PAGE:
• In general, a move is a good time to replace things. Consider replacing anything broken, worn down or nearing the end of its useful life (especially big things, such as mattresses or kitchen appliances). You don’t want to go through all the trouble of moving it, only to toss it when you get there.
  • Make a budget. That way you know what you can replace right away and what you will have to wait on.
  • Also make a budget for the actual move, including transportation, moving company charges, cleaning supplies for both new and old places, possibly paint for both places. Be prepared financially.
  • Measure your future rooms and only bring furniture that will fit.
  • Make sure you pack enough essentials to take with you that will last a couple weeks, since shipments can be delayed.
  • Anything extremely valuable, take with you on your person, such as important documents, heirlooms, wedding album, etc.
  • Know as much about your future destination as possible: size, climate, culture. This will help you decide what needs to come with you and what you can toss. (E.g. If you are moving some place warm, bring only one winter coat.)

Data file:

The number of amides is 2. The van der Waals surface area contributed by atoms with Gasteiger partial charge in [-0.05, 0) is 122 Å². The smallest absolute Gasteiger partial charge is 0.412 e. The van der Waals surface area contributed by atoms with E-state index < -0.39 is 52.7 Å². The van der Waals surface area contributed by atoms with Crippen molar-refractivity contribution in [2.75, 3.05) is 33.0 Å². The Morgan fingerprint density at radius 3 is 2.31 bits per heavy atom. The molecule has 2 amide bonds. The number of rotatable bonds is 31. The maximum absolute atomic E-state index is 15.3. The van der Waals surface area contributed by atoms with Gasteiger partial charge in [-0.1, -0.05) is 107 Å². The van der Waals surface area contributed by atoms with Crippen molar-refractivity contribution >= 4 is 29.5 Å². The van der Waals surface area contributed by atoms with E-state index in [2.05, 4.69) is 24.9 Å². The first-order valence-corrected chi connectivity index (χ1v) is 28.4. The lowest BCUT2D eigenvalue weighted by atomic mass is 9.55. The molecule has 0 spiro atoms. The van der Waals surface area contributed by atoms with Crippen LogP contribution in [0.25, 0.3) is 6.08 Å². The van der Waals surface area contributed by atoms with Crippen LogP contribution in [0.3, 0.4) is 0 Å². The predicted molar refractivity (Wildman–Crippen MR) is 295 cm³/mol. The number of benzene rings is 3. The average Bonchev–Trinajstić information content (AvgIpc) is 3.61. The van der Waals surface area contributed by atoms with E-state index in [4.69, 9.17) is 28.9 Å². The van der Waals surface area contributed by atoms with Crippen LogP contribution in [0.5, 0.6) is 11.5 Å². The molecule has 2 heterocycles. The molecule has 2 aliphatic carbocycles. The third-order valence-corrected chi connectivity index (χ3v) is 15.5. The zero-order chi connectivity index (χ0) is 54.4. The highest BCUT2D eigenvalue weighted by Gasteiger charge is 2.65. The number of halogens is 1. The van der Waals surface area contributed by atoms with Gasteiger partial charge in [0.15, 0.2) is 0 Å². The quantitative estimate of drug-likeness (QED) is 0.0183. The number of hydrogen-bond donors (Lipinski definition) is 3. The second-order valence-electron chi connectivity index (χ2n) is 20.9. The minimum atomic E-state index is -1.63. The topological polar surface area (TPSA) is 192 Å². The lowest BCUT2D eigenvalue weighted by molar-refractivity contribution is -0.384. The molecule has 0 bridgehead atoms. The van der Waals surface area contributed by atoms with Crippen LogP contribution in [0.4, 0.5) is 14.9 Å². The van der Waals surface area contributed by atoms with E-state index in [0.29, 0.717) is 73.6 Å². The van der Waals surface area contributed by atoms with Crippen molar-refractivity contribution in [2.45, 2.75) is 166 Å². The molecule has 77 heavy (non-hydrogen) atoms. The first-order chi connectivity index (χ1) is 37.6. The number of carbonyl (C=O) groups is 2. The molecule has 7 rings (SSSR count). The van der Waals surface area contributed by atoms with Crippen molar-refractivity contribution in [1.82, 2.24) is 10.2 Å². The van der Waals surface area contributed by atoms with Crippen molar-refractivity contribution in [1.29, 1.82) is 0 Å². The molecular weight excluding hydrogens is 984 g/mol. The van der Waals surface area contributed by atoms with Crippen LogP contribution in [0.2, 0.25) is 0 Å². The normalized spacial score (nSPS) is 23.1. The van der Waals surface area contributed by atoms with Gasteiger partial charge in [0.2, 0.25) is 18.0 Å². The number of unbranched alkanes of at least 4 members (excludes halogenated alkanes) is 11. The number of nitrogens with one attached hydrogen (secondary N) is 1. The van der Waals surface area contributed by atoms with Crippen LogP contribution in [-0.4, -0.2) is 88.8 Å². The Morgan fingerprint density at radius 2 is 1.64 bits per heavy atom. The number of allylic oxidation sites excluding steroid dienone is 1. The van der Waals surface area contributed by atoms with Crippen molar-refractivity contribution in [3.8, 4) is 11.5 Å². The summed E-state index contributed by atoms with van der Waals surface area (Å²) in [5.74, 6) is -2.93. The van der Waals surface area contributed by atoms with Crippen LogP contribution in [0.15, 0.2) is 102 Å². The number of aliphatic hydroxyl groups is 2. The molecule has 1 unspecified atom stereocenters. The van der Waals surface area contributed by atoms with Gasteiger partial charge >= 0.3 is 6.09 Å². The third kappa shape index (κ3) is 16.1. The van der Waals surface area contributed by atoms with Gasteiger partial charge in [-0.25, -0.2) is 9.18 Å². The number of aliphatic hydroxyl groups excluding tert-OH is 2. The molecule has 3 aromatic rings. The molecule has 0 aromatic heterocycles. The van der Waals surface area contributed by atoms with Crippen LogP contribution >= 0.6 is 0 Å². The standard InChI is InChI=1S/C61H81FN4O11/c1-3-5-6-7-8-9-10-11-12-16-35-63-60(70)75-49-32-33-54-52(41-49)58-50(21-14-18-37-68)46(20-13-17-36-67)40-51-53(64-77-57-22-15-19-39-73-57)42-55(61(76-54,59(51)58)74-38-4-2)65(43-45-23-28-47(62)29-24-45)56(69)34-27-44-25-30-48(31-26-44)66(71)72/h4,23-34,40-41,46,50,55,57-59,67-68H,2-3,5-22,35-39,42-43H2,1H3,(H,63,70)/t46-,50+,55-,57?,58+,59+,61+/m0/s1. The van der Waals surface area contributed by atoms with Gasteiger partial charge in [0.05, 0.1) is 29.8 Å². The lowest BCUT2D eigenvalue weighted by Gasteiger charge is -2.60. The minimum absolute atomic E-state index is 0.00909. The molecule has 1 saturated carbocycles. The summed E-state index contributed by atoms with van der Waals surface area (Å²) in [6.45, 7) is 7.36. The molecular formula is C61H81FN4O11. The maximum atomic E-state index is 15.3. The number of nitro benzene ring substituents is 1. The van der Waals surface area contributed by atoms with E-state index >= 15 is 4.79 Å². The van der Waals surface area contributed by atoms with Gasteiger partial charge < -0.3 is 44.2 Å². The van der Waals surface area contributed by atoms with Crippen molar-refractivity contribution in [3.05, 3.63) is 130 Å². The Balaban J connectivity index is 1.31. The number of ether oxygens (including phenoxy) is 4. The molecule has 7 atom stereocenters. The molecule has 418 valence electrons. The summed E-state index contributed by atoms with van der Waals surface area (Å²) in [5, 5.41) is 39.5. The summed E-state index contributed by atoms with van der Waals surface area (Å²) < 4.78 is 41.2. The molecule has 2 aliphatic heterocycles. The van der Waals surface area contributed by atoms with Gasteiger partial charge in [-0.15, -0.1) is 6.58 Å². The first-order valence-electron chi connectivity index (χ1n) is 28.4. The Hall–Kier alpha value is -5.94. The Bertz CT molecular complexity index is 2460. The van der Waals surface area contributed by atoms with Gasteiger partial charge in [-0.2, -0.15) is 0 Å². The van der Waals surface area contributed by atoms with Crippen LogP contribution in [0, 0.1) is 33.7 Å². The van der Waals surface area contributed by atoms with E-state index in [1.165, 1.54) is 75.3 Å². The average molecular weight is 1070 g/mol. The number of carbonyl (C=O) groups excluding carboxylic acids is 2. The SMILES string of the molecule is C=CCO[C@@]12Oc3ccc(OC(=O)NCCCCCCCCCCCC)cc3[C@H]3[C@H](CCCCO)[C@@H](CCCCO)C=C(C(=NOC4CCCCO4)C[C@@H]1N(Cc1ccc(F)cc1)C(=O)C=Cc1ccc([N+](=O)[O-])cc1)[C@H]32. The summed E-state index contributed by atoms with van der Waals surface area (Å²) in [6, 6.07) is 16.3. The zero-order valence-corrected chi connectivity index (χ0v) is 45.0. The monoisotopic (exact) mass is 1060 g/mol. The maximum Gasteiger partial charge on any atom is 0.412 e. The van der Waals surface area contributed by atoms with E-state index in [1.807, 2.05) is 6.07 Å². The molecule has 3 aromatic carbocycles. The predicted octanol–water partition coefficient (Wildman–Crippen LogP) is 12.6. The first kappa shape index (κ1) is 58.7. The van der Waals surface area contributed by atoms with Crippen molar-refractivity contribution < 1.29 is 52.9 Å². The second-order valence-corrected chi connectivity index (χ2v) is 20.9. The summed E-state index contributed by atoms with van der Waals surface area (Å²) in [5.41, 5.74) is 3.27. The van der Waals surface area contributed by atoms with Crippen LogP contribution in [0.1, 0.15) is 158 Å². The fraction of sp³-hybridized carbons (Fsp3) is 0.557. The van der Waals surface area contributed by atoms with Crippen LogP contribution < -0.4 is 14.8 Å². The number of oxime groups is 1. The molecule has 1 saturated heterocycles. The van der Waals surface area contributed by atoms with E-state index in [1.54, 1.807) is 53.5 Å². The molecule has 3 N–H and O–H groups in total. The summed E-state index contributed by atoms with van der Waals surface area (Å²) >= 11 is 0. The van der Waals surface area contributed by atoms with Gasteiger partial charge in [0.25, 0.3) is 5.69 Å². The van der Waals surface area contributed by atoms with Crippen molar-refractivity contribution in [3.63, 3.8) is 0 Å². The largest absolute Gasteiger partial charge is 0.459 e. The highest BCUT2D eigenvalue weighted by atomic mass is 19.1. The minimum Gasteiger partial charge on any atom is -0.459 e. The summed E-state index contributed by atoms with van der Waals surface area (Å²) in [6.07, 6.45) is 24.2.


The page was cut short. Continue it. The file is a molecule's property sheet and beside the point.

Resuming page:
If you have some helpful moving tips, we’d love to hear them! And don’t forget to check out our moving announcements for clever ways to update friends and family!

Cathy

Cathy

As the marketing copywriter for Pear Tree, Cathy knows how intimidating writing a Christmas card or thank you note can be. When she is not writing, she is busy gardening, doing DIY projects around the house or trying to keep her three teenage boys in line.
Cathy

Related posts:

One thought on “Moving Tips from Pear Tree

  1. Lovely tips! I’ve been professional mover for years and this is one of the best ‘moving tips’ lists I’ve seen. It’s great – detailed and helpful for everyone, no matter how they’re moving – with the help of a moving company or by themselves. I’m definitely recommending your post to my friends and clients. Greets, Ava from http://hampsteadmanandvan.org.uk/ 🙂

Leave a Reply

Your email address will not be published. Required fields are marked *